Aramoun, Keserwan

Aramoun (Arabic: عرمون‎; also spelled Aaramoun or ′Aramun) is a town and municipality located in the Keserwan District of the Mount Lebanon Governorate of Lebanon. The town is about 28 kilometres (17 mi) north of Beirut.[1] It has an average elevation of 730 meters above sea level and a total land area of 148 hectares.[1] Aramoun's inhabitants are Maronites.[2]


The Monastery of Saint Nicolas in Aramoun, formerly the house of al-Dahdah
The Monastery of Saint Nicolas in Aramoun, formerly the house of al-Dahdah
Aramoun is located in Lebanon
Location in Lebanon
Coordinates: 34°1′9″N 35°42′1″E / 34.01917°N 35.70028°E / 34.01917; 35.70028
Country Lebanon
GovernorateMount Lebanon
 • Total1.48 km2 (0.57 sq mi)
730 m (2,400 ft)
Time zoneUTC+2 (EET)
 • Summer (DST)UTC+3 (EEST)


In 1959, Ariana Afghan Airlines Flight 202 crashed in a hillside in the municipality.[3] On 13 May 1977, a LOT Antonov An-12 (registered SP-LZA) operating a cargo flight from Warsaw to Beirut via Varna crashed there at approximately 08:45 local time, killing all nine people on board, some of whom were agents of the communist Polish secret service. The aircraft had been approaching Beirut International Airport, but the pilots had encountered language difficulties when communicating with the local air traffic controllers, so that they likely lost the orientation. The aircraft was the property of the Polish Air Force and was flown by military pilots and had previously transported weapons for the Lebanese Civil War, when it crashed it was carrying a cargo of veal.[4][5] On 4 March 1980, the body of kidnapped Lebanese journalist Salim Lawzi was found in Aramoun.[6]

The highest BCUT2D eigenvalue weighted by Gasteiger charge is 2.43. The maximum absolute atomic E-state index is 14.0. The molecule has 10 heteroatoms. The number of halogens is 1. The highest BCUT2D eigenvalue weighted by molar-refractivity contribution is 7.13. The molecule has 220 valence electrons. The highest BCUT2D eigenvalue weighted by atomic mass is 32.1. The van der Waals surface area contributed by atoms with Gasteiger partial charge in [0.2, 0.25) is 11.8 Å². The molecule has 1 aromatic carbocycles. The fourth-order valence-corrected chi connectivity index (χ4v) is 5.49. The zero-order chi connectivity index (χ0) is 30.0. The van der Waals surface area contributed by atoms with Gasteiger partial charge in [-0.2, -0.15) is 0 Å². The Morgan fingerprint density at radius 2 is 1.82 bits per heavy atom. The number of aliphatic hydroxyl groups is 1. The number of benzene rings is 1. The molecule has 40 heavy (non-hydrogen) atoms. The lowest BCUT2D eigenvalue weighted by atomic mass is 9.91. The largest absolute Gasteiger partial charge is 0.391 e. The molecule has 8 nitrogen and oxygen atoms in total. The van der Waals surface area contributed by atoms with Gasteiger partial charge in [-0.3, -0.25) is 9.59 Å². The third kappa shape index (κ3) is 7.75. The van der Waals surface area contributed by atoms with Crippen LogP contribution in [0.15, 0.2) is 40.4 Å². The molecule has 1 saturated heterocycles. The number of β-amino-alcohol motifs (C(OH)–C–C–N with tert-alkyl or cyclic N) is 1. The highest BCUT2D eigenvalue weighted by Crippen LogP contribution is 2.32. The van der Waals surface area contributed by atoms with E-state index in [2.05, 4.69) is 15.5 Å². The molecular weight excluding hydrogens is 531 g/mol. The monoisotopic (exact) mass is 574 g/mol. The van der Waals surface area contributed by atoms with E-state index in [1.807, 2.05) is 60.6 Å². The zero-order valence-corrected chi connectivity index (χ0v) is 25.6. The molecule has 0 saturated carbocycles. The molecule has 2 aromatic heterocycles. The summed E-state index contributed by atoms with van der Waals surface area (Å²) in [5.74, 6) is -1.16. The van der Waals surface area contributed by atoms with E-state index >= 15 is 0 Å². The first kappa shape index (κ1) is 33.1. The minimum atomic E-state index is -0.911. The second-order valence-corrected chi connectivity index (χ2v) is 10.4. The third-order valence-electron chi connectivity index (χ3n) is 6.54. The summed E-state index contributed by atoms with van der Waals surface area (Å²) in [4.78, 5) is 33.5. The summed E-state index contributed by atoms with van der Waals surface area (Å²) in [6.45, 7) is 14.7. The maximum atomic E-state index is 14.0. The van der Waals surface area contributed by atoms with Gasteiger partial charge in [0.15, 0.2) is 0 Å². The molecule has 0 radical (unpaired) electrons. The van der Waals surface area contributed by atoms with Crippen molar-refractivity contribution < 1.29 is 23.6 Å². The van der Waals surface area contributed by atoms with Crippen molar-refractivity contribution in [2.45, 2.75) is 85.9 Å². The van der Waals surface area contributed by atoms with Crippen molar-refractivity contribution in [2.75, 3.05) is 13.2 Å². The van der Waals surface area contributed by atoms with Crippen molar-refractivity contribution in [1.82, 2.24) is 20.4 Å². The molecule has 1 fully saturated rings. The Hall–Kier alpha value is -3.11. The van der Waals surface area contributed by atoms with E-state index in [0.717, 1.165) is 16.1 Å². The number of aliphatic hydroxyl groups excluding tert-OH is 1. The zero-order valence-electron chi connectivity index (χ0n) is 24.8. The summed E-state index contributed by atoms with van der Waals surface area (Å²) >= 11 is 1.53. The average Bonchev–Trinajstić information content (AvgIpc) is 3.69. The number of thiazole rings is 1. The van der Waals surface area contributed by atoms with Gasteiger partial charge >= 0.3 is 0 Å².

1. ^ a b "Aaramoun (Kesrwan)". Localiban. Localiban. 2008-01-19. Retrieved 2016-02-26. CS1 maint: discouraged parameter (link)
  2. ^ "Elections municipales et ikhtiariah au Mont-Liban" (PDF). Localiban. Localiban. 2010. p. 19. Archived from the original (pdf) on 2015-07-24. Retrieved 2016-02-26. CS1 maint: discouraged parameter (link)
  3. ^ "ASN Aircraft accident Douglas DC-4 YA-BAG Beirut". Aviation Safety Network. Flight Safety Foundation. Archived from the original on 2011-06-06. Retrieved 2010-01-25. CS1 maint: discouraged parameter (link)
  4. ^ "Article covering the 1977 crash" (in Polish). Archived from the original on 15 May 2011. Retrieved 30 October 2011. CS1 maint: discouraged parameter (link)
  5. ^ "Aviation Safety Network, 1977 LOT crash".
  6. ^ Fouad Ajami (29 May 1992). The Arab Predicament: Arab Political Thought and Practice since 1967. Cambridge University Press. p. 2. ISBN 978-0-521-43833-9. Retrieved 15 March 2013. CS1 maint: discouraged parameter (link)